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What is buoyancy and how does it relate to balloons?

What is buoyancy and how does it relate to balloons?

Buoyancy is the property of objects that make them float on water.  In simple terms, whenever an object is lighter than water, for example, it is expected to float.  For most experts, many of them prefer the term “density” when speaking about buoyancy. When an object is considered denser over a particular liquid, then the object will be able to float in the liquid.  In a basic comparison, the fluid in this example should have more density than the object.  And in this case, the lighter object will literally be buoyed up making it float above the water.

When it comes to balloons, though, the principle behind buoyancy may also be applied.  In order for balloons to be buoyed up and float in the air, they must have a lower density against the air.  And the only way to do this is to fill balloons with helium.  Helium is another element that has less density than atmospheric air, and using the principle of buoyancy, balloons that are filled with helium rather than standard, atmospheric air will be less dense.  The less dense the balloons become, the likelihood of floating in the air also increases.  This particular example can be simply understood when filling some balloons with helium and the others with standard, atmospheric air.  Those filled with atmospheric air will basically fall to the ground because of the weight of the plastic or rubber and because of the similar density to the air around them.  Meanwhile, the balloons filled with helium will be less dense and so will literally become lighter than the air surrounding them.  This property will then help the balloons get “buoyed up” or float in the air.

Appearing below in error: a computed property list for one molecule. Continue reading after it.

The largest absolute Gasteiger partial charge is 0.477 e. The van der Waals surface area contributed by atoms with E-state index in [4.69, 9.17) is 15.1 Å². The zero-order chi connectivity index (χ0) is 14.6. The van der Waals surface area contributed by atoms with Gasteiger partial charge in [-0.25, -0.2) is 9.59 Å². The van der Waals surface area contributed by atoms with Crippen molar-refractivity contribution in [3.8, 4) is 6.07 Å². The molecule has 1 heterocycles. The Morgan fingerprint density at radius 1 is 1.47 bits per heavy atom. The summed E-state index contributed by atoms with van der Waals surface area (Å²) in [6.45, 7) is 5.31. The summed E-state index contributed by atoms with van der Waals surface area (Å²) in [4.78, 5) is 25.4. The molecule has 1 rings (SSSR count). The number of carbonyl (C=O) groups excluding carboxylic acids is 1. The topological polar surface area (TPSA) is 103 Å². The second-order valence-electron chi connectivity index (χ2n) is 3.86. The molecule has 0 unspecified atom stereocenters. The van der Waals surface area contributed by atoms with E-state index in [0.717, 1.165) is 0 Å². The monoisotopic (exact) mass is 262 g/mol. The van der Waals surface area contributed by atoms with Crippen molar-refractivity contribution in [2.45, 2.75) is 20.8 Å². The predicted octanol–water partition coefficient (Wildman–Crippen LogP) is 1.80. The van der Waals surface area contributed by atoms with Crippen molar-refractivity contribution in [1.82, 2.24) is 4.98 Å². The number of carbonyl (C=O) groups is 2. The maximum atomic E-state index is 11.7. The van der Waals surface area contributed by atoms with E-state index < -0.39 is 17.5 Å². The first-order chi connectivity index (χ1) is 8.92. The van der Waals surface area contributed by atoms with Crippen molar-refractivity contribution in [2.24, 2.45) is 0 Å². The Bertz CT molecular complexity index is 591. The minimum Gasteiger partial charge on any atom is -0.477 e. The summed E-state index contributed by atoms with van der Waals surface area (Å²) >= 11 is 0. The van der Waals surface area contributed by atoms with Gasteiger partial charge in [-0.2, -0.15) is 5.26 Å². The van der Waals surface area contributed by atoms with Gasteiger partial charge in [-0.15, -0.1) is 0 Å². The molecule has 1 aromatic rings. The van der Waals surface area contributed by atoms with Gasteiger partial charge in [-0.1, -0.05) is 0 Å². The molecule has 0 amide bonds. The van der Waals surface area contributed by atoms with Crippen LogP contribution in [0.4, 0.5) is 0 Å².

With the principle of buoyancy applicable to objects placed in the air or water, many people can easily understand it.  People just have to bear in mind that the less dense and lighter objects will always have the tendency to be buoyed up by the heavier and denser object.

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Posted by Erwin Z on Dec 4th, 2012 and filed under Physics. You can follow any responses to this entry through the RSS 2.0. You can leave a response via following comment form or trackback to this entry from your site